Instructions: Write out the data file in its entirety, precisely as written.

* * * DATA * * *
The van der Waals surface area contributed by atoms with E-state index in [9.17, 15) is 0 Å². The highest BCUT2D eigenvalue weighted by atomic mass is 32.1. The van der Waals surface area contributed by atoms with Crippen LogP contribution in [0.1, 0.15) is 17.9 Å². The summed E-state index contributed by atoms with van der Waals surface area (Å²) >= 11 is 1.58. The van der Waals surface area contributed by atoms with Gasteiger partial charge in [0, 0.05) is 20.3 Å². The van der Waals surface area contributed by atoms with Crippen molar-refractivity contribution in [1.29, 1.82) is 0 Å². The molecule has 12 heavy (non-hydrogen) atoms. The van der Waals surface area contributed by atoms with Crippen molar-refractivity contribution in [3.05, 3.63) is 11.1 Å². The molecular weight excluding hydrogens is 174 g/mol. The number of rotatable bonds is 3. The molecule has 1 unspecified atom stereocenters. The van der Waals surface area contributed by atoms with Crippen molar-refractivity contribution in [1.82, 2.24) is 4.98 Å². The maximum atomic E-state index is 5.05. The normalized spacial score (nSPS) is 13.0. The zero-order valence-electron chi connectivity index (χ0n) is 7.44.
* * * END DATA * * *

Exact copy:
The van der Waals surface area contributed by atoms with E-state index in [9.17, 15) is 0 Å². The highest BCUT2D eigenvalue weighted by atomic mass is 32.1. The van der Waals surface area contributed by atoms with Crippen LogP contribution in [0.1, 0.15) is 17.9 Å². The summed E-state index contributed by atoms with van der Waals surface area (Å²) >= 11 is 1.58. The van der Waals surface area contributed by atoms with Gasteiger partial charge in [0, 0.05) is 20.3 Å². The van der Waals surface area contributed by atoms with Crippen molar-refractivity contribution in [1.29, 1.82) is 0 Å². The molecule has 12 heavy (non-hydrogen) atoms. The van der Waals surface area contributed by atoms with Crippen molar-refractivity contribution in [3.05, 3.63) is 11.1 Å². The molecular weight excluding hydrogens is 174 g/mol. The number of rotatable bonds is 3. The molecule has 1 unspecified atom stereocenters. The van der Waals surface area contributed by atoms with Crippen molar-refractivity contribution in [1.82, 2.24) is 4.98 Å². The maximum atomic E-state index is 5.05. The normalized spacial score (nSPS) is 13.0. The zero-order valence-electron chi connectivity index (χ0n) is 7.44.